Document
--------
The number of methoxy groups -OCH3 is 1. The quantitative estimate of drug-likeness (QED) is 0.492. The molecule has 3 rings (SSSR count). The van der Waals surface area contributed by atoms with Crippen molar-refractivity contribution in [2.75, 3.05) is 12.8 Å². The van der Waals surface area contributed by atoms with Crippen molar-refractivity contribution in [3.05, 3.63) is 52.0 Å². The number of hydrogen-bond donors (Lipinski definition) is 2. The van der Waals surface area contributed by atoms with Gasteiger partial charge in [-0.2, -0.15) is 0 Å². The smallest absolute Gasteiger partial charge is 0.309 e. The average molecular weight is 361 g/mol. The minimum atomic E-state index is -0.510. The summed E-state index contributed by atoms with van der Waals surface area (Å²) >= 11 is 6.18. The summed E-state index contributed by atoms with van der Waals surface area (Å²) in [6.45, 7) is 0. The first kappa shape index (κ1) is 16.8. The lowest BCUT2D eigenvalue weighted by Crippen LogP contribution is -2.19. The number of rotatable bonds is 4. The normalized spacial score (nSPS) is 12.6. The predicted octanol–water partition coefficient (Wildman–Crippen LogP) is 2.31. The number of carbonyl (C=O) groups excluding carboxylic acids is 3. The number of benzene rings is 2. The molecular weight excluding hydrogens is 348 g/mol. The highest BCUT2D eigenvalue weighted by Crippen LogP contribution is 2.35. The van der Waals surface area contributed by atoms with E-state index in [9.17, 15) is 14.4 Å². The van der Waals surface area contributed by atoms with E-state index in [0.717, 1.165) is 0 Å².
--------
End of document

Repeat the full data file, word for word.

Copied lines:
The number of methoxy groups -OCH3 is 1. The quantitative estimate of drug-likeness (QED) is 0.492. The molecule has 3 rings (SSSR count). The van der Waals surface area contributed by atoms with Crippen molar-refractivity contribution in [2.75, 3.05) is 12.8 Å². The van der Waals surface area contributed by atoms with Crippen molar-refractivity contribution in [3.05, 3.63) is 52.0 Å². The number of hydrogen-bond donors (Lipinski definition) is 2. The van der Waals surface area contributed by atoms with Gasteiger partial charge in [-0.2, -0.15) is 0 Å². The smallest absolute Gasteiger partial charge is 0.309 e. The average molecular weight is 361 g/mol. The minimum atomic E-state index is -0.510. The summed E-state index contributed by atoms with van der Waals surface area (Å²) >= 11 is 6.18. The summed E-state index contributed by atoms with van der Waals surface area (Å²) in [6.45, 7) is 0. The first kappa shape index (κ1) is 16.8. The lowest BCUT2D eigenvalue weighted by Crippen LogP contribution is -2.19. The number of rotatable bonds is 4. The normalized spacial score (nSPS) is 12.6. The predicted octanol–water partition coefficient (Wildman–Crippen LogP) is 2.31. The number of carbonyl (C=O) groups excluding carboxylic acids is 3. The number of benzene rings is 2. The molecular weight excluding hydrogens is 348 g/mol. The highest BCUT2D eigenvalue weighted by Crippen LogP contribution is 2.35. The van der Waals surface area contributed by atoms with E-state index in [9.17, 15) is 14.4 Å². The van der Waals surface area contributed by atoms with E-state index in [0.717, 1.165) is 0 Å².